Like all Swiss German dialects, it is essentially a spoken language, whereas the written language is standard German. Likewise, there is no official orthography of the Zürich dialect. When it is written, it rarely follows the guidelines published by Eugen Dieth in his book Schwyzertütschi Dialäktschrift, in fact, only language experts know about these guidelines. Furthermore, Dieth's spelling uses a lot of diacritical marks not found on a normal keyboard. Young people often use dialect for personal messages, such as when texting with their mobile phones. As they do not have a standard way of writing they tend to blend high German spelling with Swiss German phrasing.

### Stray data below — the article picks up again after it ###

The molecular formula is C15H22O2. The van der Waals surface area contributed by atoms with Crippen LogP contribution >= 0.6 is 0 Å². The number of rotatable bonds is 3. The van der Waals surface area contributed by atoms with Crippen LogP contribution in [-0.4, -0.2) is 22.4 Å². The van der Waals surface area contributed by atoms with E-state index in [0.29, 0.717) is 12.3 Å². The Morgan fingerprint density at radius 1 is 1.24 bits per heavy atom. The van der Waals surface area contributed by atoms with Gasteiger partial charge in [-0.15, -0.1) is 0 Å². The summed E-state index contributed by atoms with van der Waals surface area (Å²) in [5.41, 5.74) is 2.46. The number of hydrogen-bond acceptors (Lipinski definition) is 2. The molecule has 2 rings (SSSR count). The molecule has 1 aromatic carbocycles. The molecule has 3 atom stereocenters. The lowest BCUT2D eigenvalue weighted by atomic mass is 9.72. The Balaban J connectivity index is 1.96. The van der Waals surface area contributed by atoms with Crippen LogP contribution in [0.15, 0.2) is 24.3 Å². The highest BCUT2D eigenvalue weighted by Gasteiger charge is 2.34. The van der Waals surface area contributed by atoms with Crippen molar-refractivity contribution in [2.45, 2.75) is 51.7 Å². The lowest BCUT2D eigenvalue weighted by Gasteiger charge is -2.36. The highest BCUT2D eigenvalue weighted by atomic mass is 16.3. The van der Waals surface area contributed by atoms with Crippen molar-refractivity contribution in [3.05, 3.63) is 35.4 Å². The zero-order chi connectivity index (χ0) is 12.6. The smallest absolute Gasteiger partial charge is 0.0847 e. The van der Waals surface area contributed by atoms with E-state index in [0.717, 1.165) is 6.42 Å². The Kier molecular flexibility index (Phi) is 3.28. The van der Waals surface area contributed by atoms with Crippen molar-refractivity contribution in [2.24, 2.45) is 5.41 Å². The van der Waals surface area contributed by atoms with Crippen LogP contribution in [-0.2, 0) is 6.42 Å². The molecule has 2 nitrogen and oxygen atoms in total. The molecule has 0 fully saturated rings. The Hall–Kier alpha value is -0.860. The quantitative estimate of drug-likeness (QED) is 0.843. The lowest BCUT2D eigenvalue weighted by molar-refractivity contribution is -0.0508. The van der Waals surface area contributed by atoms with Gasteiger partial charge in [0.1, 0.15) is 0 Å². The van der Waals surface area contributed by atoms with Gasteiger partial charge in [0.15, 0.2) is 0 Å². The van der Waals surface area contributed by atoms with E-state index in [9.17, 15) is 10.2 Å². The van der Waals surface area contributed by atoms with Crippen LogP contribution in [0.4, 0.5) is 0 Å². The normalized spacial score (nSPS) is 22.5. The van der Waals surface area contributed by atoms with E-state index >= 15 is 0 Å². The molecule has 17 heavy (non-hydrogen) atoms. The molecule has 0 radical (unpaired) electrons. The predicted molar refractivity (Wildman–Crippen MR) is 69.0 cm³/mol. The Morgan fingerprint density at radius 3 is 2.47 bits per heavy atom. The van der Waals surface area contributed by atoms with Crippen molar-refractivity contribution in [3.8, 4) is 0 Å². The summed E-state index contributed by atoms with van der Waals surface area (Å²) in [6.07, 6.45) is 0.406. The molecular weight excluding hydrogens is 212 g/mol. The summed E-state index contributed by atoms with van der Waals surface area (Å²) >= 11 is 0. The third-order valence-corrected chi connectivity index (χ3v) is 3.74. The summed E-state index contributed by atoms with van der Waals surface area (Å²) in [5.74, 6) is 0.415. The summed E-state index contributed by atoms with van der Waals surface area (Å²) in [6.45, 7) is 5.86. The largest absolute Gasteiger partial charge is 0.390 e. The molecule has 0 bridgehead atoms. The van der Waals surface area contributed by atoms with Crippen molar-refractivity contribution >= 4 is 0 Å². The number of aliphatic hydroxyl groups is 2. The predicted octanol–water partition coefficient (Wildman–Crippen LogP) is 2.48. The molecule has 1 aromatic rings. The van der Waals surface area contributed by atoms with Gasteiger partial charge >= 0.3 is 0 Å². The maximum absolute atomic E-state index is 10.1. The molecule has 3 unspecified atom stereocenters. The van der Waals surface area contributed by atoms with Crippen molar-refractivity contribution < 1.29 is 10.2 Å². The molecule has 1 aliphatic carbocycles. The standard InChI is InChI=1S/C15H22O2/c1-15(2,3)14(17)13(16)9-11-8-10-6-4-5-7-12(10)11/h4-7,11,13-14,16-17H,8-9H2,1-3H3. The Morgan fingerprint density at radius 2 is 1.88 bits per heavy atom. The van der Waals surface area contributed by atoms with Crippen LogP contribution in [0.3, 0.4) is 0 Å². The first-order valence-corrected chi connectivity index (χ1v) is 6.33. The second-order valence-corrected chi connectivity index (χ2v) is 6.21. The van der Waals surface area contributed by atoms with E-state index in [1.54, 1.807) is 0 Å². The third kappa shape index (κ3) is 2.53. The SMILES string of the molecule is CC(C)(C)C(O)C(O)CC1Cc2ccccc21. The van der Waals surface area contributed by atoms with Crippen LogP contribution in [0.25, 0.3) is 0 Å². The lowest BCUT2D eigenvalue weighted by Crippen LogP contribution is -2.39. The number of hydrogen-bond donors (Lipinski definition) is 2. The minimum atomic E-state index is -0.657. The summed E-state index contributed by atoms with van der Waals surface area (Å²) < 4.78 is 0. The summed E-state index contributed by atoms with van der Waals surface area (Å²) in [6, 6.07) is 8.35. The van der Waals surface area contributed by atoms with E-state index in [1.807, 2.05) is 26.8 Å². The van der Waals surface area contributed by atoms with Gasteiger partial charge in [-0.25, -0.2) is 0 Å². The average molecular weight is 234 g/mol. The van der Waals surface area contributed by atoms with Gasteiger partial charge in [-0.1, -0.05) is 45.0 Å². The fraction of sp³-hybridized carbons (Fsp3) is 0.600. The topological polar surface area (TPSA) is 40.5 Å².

The Zürich dialect is generally perceived as fast spoken, less melodic than, for example, the Bernese. In the northern parts of the canton, the "r" is pronounced as a uvular trill, whereas in the city around the lake and in the southern parts, it is pronounced as an alveolar trill.
Characteristic of the city dialect is that it most easily adopts external influences; in particular, the second generation Italians (secondi) have had a crucial influence, as has the English language through the media. The wave of Turkish and ex-Yugoslavian immigration of the 1990s is leaving its imprint on the dialect of the city in particular.